Fast-start performance trials were recorded with a high-speed digital video camera (electronic supplementary material). For each fast-start video sequence (40 ms), I measured four performance variables: dnet, , vmax and amax · dnet is the net distance travelled by the centre of mass. is the average rotational velocity of the head during stage 1 of the fast start (stage 1 rotation angle divided by stage 1 duration). vmax and amax are the maximum velocity and acceleration, computed using the mean-squared error quintic spline to smooth the centre-of-mass displacement data. All four variables have been previously implicated as important in evading predatory strikes (Walker et al. 2005). Differences between predator regimes in fast-start performance were tested using nested multivariate analysis of covariance, followed by mixed-model nested analysis of covariance with each performance variable. Predator regime and population nested within predator regime served as independent variables, and centroid size served as a covariate.
Predation trials were conducted in large experimental tanks (440 l), in which four adult G. hubbsi (one of each sex from two populations having different predator regime statuses) were exposed to one G. dormitor (electronic supplementary material). All G. hubbsi used in the experiment had previously (within 48 h) been photographed for morphometrics and had their fast-start performance measured. At the conclusion of each trial, G. hubbsi survivors were removed and identified using photographs. I used Wilcoxon signed-rank test to examine whether H fish exhibited greater survivorship than L fish.
I investigated the M–P–F pathway using a two-step process. First, effects of M (centroid size and body shape) on P (four performance variables) were examined using (multiple) regression to calculate standardized performance gradients and test significance (Arnold 1983). The effects of P on F (survival during predation trials) were examined using (multiple) regression to calculate standardized fitness gradients (Arnold 1983; Lande & Arnold 1983) and (multiple) logistic regression to test significance. I used model selection (Akaike Information Criterion, AIC; Akaike 1992) to determine the best set of independent variables for adequately predicting each dependent variable (electronic supplementary material). In all cases, I employ one-tailed p-values for tests with a priori predictions.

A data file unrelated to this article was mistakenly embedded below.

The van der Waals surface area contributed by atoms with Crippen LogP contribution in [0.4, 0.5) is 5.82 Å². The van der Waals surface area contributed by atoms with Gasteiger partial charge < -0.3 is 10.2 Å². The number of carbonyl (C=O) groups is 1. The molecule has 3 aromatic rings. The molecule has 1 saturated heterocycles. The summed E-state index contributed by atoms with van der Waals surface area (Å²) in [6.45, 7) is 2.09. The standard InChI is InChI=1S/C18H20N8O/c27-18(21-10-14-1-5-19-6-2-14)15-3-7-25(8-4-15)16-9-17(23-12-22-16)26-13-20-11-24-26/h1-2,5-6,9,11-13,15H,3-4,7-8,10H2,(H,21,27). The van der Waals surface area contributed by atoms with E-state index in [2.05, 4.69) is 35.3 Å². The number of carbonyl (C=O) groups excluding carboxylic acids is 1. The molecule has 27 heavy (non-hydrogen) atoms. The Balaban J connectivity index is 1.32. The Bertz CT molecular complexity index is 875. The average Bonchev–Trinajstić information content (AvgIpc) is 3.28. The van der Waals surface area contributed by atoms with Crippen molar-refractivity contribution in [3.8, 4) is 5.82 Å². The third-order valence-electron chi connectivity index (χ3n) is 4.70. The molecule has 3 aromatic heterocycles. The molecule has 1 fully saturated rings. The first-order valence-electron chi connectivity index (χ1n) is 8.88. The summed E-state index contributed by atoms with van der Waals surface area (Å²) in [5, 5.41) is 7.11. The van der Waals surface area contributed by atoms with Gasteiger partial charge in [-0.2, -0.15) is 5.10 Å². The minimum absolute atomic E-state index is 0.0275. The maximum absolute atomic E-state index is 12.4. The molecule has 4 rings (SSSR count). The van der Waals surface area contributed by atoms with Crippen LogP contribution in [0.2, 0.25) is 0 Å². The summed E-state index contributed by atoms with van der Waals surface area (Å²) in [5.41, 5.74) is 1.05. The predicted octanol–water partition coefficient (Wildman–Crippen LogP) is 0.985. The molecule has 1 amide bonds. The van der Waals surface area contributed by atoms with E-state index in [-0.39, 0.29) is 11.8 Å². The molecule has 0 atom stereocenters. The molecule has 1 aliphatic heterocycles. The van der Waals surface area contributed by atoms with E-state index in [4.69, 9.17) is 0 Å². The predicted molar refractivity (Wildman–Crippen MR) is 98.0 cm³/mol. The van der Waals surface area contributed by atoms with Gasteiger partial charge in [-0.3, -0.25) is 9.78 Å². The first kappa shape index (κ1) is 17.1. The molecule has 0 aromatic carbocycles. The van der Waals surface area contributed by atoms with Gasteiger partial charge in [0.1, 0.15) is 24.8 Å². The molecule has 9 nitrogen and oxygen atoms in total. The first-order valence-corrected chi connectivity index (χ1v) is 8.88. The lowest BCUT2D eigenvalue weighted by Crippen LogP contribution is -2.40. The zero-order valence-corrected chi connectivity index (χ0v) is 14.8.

I conducted a common-garden experiment to test whether body shape differences between predator regimes reflected genetic differentiation (electronic supplementary material). I reared laboratory-born fish (F1 and F2) in a 120 l recirculating system and then photographed each fish for morphometric analysis. To test whether differences observed in the wild were maintained after laboratory rearing, I used a discriminant function derived from wild-caught fish to assign each laboratory-born fish to a predator regime. Significance was tested using a binomial test based on whether each fish was correctly assigned to its predator regime of origin.
Gambusia hubbsi from H blue holes exhibited greater fast-start performance (18% higher , 42% higher amax, on average) and higher survivorship in the presence of predatory fish (50% higher survival) than conspecifics from L blue holes (figure 1). No differences were observed for the other two fast-start performance variables (electronic supplementary material, table S1).
Variation among G. hubbsi populations in (a) , (b) amax and (c) proportion surviving with a fish predator (least-squares means ± 1 s.e.). Open bars indicate low-predation blue holes; filled bars indicate high-predation blue holes. One-tailed significance ...
Analysis of the M–P–F pathway indicates that body shape differences between predator regimes, consequently facilitating locomotor differences, are largely responsible for differences in survivorship (figure 2; electronic supplementary material, tables S2 and S3). Three M–P relationships were strong and highly significant (all one-tailed p < 0.0001): smaller fish produced greater average rotational velocity, and fish with larger caudal regions had both greater average rotational velocity and maximum acceleration. One M–P relationship approached significance: fish with larger caudal regions tended to generate greater maximum velocity (one-tailed p = 0.09). One M–P relationship was not significant, but suggestive based on AIC: smaller fish tended to generate greater maximum acceleration (p = 0.18). Two P–F relationships were strong and highly significant: fish with greater average rotational velocity and maximum acceleration exhibited higher survival (both one-tailed p < 0.008). All relationships were consistently observed within predator regimes, indicating that correlated traits that merely covary with the predator regime cannot explain these findings (electronic supplementary material). The total selection gradient on body shape—selection resulting exclusively from its influence on survival as mediated by its effects on fast-start performance—was β = 0.28, meaning that a positive change in one standard deviation of the body shape axis is predicted to result in 28 per cent greater survival probability. Because H fish exhibit a body shape axis score 1.63 standard deviations greater, on average, than L fish, they are predicted to enjoy an approximately 46 per cent greater survival probability. Results from predation trials are remarkably close to this prediction, as H fish exhibited 50 per cent greater survivorship than L fish.